Difference between Critical Illness Insurance and Normal Health Insurance?

The health insurance market is flooded with several options for those seeking financial cover in the face of a medical emergency. One of the many health insurance options is critical illness insurance, which policyholders sometimes misunderstand as regular health insurance. Today, we will discuss the key differences between critical illness policy and regular health insurance. To begin with, let us first look at them in detail.

What is the critical illness insurance policy?

Critical illnesses refer to a life-threatening medical condition. Their treatment can take months or even years, which can significantly impact your saving. If you think that your basic health plan is enough to cover the medical expenses of such treatment, then you are wrong. It will not cover your repeated hospitalisation, regular screening and doctor visits required for critical illnesses. A critical illness insurance is specifically designed to provide you with a lump sum payment that can help you cope with such hefty medical expenses on being diagnosed with a critical illness.

For an in-depth understanding, let’s take an example.

Suppose Shyamal is diagnosed with cancer, and to treat this condition, she needs to undergo surgery, chemo or radiation therapy and be on medications. Say, the approximate amount for these procedures will cost Shyamal ₹12 lakh. On the other hand, Shyamal has a critical illness insurance policy with a sum insured of ₹10 lakh. In this case, Shyamal will have to pay only ₹2 lakh out of her own pocket. The insurer will provide₹10 lakh as a lump sum to her. However, Shyamal could have received treatment without having to pay anything out of pocket if she had purchased a critical illness insurance policy with a sum insured that equals or is more than ₹12 lakh in this case.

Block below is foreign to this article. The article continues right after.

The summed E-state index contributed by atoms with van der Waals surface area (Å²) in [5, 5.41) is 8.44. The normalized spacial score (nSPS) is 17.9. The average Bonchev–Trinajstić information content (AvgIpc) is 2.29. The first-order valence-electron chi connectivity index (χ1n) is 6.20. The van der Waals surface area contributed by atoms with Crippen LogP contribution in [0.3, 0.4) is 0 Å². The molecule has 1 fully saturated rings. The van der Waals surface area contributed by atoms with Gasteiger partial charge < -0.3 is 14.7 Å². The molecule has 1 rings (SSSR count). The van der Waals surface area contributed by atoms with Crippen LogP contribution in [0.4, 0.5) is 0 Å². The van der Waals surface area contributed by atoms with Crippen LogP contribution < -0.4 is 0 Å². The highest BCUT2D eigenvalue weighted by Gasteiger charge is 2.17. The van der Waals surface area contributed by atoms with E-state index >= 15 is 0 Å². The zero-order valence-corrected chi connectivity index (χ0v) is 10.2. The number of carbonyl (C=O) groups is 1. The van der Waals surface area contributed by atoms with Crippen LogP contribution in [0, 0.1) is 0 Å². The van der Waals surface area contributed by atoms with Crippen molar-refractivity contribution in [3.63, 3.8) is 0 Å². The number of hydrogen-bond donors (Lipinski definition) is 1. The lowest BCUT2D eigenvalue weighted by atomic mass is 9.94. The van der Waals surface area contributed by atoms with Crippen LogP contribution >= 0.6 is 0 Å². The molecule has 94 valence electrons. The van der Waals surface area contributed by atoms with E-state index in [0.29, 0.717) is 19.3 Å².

What is normal health insurance?

A health policy offers financial protection in the event of a medical emergency. It is a contract between an insurer and a policyholder in which the insurer, in exchange for a premium, pays for the insured person’s in-patient hospitalisation, pre and post-hospitalisation, and other medical costs. The policy is usually issued for one year, following which the policyholders must renew it.

Some of the health insurance plans are individual health insurance, family floater plan, and group mediclaimpolicy.

Critical illness insurance vsregular health insurance: Key differences

Parameters  Critical Illness Insurance  Normal Health Insurance 
Coverage The purpose of this policy is to cover only life-threatening illnesses. Critical illness insurance has a limited scope of coverage compared to standard health policies. Regular health plans cover hospitalisation for diseases, accidents, pre-existing illnesses, and so on. You can also enhance their coverage further by opting for add-ons that cover donor expenses, maternity expenses, critical illnesses, etc.
Claim payout  The insurer pays you once you have been diagnosed with a specific critical illness listed in your policy’s inclusions. You are free to utilise the claim amount as you see fit. The insurer will settle your bill with the network hospital if you make a cashless claim in a regular health plan. In case of a reimbursement claim, you will need to pay the hospital bill first and then share it with the insurer, who will later transfer the approved claim amount to you.
Premium The insurer determines the critical illness policy premium based on the number of critical illnesses covered and the amount of sum insured that the policyholder chooses. The insurer determines the premium of regular health insurance based on the sum insured, type of plan, add-ons, and the number of members to be covered under the policy.
Waiting Period With most health insurance providers, the waiting period for critical diseases specified in your policy is normally 90 days from the start of your policy date. The waiting period varies from one insurer to the next. In most cases, the waiting period for pre-existing conditions and maternity benefits might last anywhere from one to four years.
Survival Period It refers to the period within which policyholders must survive after being diagnosed with a serious illness. Usually, the survival period with most insurers ranges between 14 and 30 days. There is no such period in the case of a regular health insurance plan.
Policy Status Critical illness insurance is valid until itexpires or the policyholder raises a claim request, whichever is earlier. Regular health insurance plans are valid until they expire or the covered person uses up the entire sum insured, whichever is earlier.

The sole thing you should consider while deciding between these two policies is your existing medical situation. Both of these policies come with their own set of advantages. However, if you have a family, obtaining both basic health insurance and critical illness insurance is a good idea.



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